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spliting home steam

ch352
ch352 Member Posts: 25
hi

i live in a 4 floor home with a one pipe steam system the problem is that the top floor's get heated drastically faster then the bottom floor's. so i was wondering if i put radiator thermostat's on the upper floor radiator's then let the steam run until ALL floor's are heated (while the upper floor's will be stopped by the thermostat's, letting the lower two heat up as well) would that solve the problem? (at least temporarily)

Comments

  • Steamhead
    Steamhead Member Posts: 14,831
    I would first check

    to see that the steam mains and the lower radiators are properly vented, and that the lower floors are not under-radiated.



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  • Greg Maxwell
    Greg Maxwell Member Posts: 212
    Venting

    Venting is everything. By controlling the rate, you control the speed of delivery. Has someone replaced any vents in the past? If so, the right ones may not have been used.
  • nicholas bonham-carter
    nicholas bonham-carter Member Posts: 8,507
    i agree, the main venting is most important.

    the air vents on the dry return of the mains do all the work of letting the air out as the steam is rising. you may have too much radiator venting in certain areas of your system, causing an imbalance in the distribution. the goal here is to have the steam "arrive" at each radiator simultaneously.

    also, if your main vents are inadequate, you will be paying the fuel company to squeeze the air out of constipated little openings; instead of allowing the air to escape for free!

    if you measure the lengths and diameters of the pipes, professor steamhead can advise you what size vents to install. even though, the vents you need may cost a "Grant" each, and may require several per return. they are not sold in "big box" stores, and are worth every penny! radiator vents cannot do this job, and in fact, if yours are too fast, may need to be replaced with the traditional hoffmans. the thermostatic air vents can be used after all the other items have been corrected, if they are still needed.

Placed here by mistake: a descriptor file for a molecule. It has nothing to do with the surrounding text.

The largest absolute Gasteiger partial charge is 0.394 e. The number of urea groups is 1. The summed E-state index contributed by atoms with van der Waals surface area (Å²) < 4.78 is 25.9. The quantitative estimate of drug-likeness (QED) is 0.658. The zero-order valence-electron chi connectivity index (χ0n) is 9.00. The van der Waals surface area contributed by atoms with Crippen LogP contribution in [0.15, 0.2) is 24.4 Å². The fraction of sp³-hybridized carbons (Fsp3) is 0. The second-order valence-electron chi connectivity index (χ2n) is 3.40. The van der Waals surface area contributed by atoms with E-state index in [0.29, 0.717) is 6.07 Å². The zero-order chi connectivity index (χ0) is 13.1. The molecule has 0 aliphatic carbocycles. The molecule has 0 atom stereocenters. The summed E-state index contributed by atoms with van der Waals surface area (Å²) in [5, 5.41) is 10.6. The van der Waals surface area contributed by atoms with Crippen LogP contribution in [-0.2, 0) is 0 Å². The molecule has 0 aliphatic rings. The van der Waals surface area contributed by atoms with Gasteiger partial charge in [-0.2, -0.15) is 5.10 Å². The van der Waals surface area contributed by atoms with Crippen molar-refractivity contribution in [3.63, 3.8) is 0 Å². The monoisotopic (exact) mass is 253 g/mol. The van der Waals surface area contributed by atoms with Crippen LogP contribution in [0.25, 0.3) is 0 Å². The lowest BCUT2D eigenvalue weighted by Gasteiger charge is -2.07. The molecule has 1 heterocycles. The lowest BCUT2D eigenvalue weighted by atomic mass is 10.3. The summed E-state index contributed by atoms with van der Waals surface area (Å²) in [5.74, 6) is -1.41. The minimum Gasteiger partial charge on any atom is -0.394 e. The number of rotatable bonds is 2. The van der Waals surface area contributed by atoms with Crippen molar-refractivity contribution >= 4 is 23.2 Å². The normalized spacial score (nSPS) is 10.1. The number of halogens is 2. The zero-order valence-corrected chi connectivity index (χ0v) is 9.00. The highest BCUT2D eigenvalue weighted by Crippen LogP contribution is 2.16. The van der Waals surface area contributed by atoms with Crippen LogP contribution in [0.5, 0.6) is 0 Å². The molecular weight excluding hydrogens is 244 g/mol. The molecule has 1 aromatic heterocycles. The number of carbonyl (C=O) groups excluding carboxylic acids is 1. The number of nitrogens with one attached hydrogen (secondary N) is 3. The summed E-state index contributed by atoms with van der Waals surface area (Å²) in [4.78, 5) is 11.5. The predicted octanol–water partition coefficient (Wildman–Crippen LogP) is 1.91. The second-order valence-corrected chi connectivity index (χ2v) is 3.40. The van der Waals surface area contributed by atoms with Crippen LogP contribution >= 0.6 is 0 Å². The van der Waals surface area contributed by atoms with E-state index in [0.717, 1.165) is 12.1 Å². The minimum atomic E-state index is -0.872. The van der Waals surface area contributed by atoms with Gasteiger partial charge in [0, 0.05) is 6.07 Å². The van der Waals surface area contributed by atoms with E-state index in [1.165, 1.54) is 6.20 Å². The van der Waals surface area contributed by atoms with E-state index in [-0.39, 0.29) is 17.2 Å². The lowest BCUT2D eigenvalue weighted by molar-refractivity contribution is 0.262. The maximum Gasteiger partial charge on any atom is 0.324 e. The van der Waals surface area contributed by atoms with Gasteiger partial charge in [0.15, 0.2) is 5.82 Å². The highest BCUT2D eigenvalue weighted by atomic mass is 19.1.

other factors in the balancing equation would include:

    1.pressure too high-keep it under 1.5 psi [measured with a good low-pressure gauge]. this is for basic functionality, for comfort and economy, dial it down to 12 ounces.

    2.thermostat location and anticipation.

    3.steam piping and header correctness.

    do the vents first, and then check the other factors. remember, when your house was built, the new owner would not have tolerated a system which was out of balance!!! there are some excellent steam books in the shop here which will guide you in reversing any deferred maintainace.--nbc
  • crash2009
    crash2009 Member Posts: 1,484
    edited August 2011
    Thermostatic Radiator Valves (TRV's)

    might help a bit temporarily, but you really should go after the problem not the symptom.  TRV's cost money and might not be necesary if you can fix the problem.  Why don't we see if we can help you out by identifying your mains and your main vents.  Can you take a couple pictures of your boiler and the pipes that it connects to in the ceiling.  Post the pictures here and we can move on from there.
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